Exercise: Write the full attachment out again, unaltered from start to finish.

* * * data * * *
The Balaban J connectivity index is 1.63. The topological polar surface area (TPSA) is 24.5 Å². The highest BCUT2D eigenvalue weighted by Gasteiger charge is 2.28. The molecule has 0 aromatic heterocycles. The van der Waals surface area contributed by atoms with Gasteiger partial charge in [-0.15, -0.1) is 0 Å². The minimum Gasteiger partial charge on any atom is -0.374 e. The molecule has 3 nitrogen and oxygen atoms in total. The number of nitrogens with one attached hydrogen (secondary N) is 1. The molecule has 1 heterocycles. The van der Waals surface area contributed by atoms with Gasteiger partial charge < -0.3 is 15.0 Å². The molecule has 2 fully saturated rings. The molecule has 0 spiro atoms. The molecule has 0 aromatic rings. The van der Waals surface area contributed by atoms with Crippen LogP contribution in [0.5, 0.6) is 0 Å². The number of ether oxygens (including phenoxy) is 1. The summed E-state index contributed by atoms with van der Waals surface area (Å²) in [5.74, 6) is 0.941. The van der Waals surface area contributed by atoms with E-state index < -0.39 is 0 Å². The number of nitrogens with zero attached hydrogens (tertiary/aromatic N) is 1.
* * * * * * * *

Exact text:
The Balaban J connectivity index is 1.63. The topological polar surface area (TPSA) is 24.5 Å². The highest BCUT2D eigenvalue weighted by Gasteiger charge is 2.28. The molecule has 0 aromatic heterocycles. The van der Waals surface area contributed by atoms with Gasteiger partial charge in [-0.15, -0.1) is 0 Å². The minimum Gasteiger partial charge on any atom is -0.374 e. The molecule has 3 nitrogen and oxygen atoms in total. The number of nitrogens with one attached hydrogen (secondary N) is 1. The molecule has 1 heterocycles. The van der Waals surface area contributed by atoms with Gasteiger partial charge < -0.3 is 15.0 Å². The molecule has 2 fully saturated rings. The molecule has 0 spiro atoms. The molecule has 0 aromatic rings. The van der Waals surface area contributed by atoms with Crippen LogP contribution in [0.5, 0.6) is 0 Å². The number of ether oxygens (including phenoxy) is 1. The summed E-state index contributed by atoms with van der Waals surface area (Å²) in [5.74, 6) is 0.941. The van der Waals surface area contributed by atoms with E-state index < -0.39 is 0 Å². The number of nitrogens with zero attached hydrogens (tertiary/aromatic N) is 1.